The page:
What exactly is Salvia divinorum, and is it legal?

Since December 10, 2010, when TMZ (a celebrity news show) released a video showing singer Miley Cyrus smoking what she claims was Salvia divinorum, curiosity about this herb has run high among teenagers, their parents, and legislators. What exactly is Salvia divinorum? Where does it come from? And is it legal?

Salvia divinorum, a member of the sage family, comes from the Sierra Mazateca in Oaxaca, Mexico. It's known by many names: Sally-D, Ska (Maria) Pastora, Shepherdess's Herb, Yerba de Maria, Mexican Mint, Diviner's Mint, Magic Mint, Diviner's Sage, and Seer's Sage, to name a few. The references to seers and diviners (and the divinorum part of the herb's scientific name) stem from the fact that when modern scientists first found the herb, it was being used by Aztec shamans in religious rituals to induce visions.

Salvia's consciousness-altering chemical, Salvinorin A, is still largely a mystery to researchers. It appears to target a specific receptor in the brain, one that is linked to a number of psychiatric disorders. Because they believe the drug targets this receptor, some scientists believe that research into Salvinorin A might yield new treatments for schizophrenia, drug addiction, and even diarrhea.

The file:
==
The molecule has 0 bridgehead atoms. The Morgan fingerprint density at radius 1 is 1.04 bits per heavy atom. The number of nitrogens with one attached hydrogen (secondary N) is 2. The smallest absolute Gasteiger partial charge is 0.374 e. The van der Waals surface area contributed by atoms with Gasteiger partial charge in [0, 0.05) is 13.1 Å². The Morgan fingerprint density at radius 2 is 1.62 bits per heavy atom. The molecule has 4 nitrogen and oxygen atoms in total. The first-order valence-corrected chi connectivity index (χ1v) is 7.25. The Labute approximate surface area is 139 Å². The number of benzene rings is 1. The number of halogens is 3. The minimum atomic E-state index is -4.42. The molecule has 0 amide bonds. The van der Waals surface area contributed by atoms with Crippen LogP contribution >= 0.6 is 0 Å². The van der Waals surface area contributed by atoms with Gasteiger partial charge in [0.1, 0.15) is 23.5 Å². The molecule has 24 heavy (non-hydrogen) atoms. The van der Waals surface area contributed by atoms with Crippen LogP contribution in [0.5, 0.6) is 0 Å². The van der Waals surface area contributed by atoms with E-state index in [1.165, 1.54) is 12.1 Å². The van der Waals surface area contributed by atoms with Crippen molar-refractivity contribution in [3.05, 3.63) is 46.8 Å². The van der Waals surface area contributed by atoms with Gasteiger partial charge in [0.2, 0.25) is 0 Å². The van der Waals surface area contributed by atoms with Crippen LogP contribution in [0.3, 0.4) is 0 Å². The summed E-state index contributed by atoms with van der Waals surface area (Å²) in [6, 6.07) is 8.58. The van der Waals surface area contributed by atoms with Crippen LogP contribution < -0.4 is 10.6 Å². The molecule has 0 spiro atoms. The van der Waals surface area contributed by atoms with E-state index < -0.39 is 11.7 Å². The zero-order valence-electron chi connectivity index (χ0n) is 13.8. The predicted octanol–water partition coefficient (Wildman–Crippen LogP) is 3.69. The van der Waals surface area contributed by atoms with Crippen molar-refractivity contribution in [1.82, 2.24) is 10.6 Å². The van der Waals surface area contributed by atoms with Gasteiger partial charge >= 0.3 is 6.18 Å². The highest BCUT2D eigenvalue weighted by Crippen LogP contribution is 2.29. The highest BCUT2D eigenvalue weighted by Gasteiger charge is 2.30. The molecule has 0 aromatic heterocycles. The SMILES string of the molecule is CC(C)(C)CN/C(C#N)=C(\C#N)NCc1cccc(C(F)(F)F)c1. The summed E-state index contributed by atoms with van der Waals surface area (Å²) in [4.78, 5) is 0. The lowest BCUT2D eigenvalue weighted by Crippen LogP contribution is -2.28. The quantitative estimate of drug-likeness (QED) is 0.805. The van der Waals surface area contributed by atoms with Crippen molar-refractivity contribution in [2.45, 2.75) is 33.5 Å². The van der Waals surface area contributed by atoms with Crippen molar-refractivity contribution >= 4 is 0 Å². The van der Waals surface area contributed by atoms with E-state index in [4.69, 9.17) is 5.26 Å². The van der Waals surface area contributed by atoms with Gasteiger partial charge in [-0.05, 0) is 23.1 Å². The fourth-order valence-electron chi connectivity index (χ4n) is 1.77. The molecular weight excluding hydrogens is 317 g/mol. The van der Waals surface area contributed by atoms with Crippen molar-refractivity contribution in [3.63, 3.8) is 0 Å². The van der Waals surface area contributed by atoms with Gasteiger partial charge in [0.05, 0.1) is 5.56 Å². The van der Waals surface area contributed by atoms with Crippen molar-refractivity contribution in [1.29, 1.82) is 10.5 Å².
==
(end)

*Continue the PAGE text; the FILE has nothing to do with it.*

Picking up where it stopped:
Parents and legislators, though, are more concerned with its growing use as a recreational drug. Australia made S. divinorum illegal in 2002. That same year, California Representative Joe Baca presented an amendment to the Controlled Substances Act to place Salvinorin A on the DEA's list of Schedule 1 controlled substances, giving salvia the same legal status as marijuana and LSD. The amendment failed.

The states didn't wait for the federal government, though. As of this writing,

  • S. divinorum is illegal in Delaware, Florida, Hawaii, Illinois, Kansas, Kentucky, Minnesota, Mississippi, Missouri, Nebraska, North and South Dakota, Ohio, Oklahoma, and Virginia.
  • In Louisiana, North Carolina, and West Virginia, salvia is legal only when it is not intended for human consumption.
  • California, Maine, and Maryland place the same limitations on possession and consumption of salvia that they place on tobacco. (Which means that Miley Cyrus wasn't breaking California law by smoking salvia in that video; she was 18 at the time.)
  • In Wisconsin, it's legal to possess salvia, but it's illegal to manufacture, deliver, or sell Salvinorin A.

Outside the United States, salvia has been banned in Australia, Belgium, Croatia, Denmark, Germany, Italy, Japan, Latvia, Lithuania, Poland, Romania, South Korea, and Sweden and has been limited in Chile, Spain, Russia, Estonia, Finland, Iceland, and Norway.